Douglas Homoky

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Douglas E. Homoky
Dr.
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Kingsport
Gastroenterology
Gastroenterology Associates
135 W Ravine Rd # 3-A
Kingsport
TN
37660

I have passed some black stool. Is this unusual?

Stool color is sometimes a sign of abnormalities within the gastrointestinal tract. Black colored stool is sometimes caused by three main things: Pepto-Bismol, iron pills, or blood. If you have not been taking iron or Pepto-Bismol, then black stools should be reported to your physician. Blood is usually a sign of a significant problem, just a couple of tablespoons may cause a color change. Ulcers often present with bleeding. Older patients frequently experience no pain with ulcers and black stool may be the only sign that something is wrong. Stomach or bowel tumors may also present with black stools due to bleeding.

I’ve heard that having a colonoscopy can really save your life. When should I consider having this test?

Generally you should have your first exam at age 50 whether you are male or female since colon cancer affects both EQUALLY! Recent evidence suggests African Americans should begin screening earlier at age 45. If one or more first degree relatives (parent, sibling or child) has had precancerous polyps or colon cancer, the guideline is to begin screenings 10 years younger than the youngest age of the family member with colon cancer, or age 40, whichever is sooner. Patients with ulcerative colitis or Crohn’s disease, screening for colon cancer should begin 8 – 10 years after the initial diagnosis is made.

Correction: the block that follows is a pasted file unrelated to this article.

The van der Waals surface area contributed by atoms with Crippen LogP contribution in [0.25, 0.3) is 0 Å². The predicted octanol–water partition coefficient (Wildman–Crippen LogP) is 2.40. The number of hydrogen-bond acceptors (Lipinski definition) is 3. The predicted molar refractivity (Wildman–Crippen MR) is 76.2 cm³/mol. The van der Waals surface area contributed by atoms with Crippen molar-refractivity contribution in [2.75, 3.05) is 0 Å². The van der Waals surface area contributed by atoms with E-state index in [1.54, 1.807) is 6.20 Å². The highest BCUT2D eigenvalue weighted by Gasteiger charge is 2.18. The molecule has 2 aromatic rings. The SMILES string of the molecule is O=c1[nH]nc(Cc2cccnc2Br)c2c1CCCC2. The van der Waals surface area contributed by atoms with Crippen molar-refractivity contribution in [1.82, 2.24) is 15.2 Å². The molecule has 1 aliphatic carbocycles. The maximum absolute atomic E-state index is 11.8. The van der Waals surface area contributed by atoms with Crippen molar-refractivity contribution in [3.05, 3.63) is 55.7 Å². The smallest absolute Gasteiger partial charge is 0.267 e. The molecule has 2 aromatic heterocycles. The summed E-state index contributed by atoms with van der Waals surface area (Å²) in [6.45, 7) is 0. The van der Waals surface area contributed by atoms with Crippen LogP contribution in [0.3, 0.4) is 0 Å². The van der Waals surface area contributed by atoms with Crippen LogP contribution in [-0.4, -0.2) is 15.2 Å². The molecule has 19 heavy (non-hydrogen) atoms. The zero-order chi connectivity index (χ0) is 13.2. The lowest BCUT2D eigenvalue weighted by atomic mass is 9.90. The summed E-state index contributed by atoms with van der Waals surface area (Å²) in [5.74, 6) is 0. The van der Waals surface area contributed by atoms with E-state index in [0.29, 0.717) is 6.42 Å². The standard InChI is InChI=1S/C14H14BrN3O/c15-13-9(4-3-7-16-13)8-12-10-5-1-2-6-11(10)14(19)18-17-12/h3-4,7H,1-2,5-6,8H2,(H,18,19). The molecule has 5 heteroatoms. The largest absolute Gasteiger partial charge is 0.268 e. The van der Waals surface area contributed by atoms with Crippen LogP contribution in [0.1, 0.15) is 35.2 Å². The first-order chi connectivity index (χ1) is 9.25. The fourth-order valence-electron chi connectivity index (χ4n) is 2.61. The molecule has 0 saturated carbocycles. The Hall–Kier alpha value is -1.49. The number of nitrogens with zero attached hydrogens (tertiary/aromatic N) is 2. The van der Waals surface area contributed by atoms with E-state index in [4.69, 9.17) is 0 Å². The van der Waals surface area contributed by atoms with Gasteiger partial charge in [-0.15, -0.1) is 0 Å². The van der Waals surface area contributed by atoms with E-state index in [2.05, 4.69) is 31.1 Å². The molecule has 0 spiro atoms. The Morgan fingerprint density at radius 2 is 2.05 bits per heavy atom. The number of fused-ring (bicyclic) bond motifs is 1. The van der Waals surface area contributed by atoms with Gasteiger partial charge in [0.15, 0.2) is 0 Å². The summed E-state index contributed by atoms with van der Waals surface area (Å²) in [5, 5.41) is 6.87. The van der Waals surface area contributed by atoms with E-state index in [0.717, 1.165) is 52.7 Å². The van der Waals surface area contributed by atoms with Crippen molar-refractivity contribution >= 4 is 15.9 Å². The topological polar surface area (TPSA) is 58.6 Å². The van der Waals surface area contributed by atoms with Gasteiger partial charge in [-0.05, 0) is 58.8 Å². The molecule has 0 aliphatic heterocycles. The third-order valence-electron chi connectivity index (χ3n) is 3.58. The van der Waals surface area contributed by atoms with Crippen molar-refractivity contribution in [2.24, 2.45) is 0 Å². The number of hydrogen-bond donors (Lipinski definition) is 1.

Douglas Homoky
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1973
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Douglas Homoky
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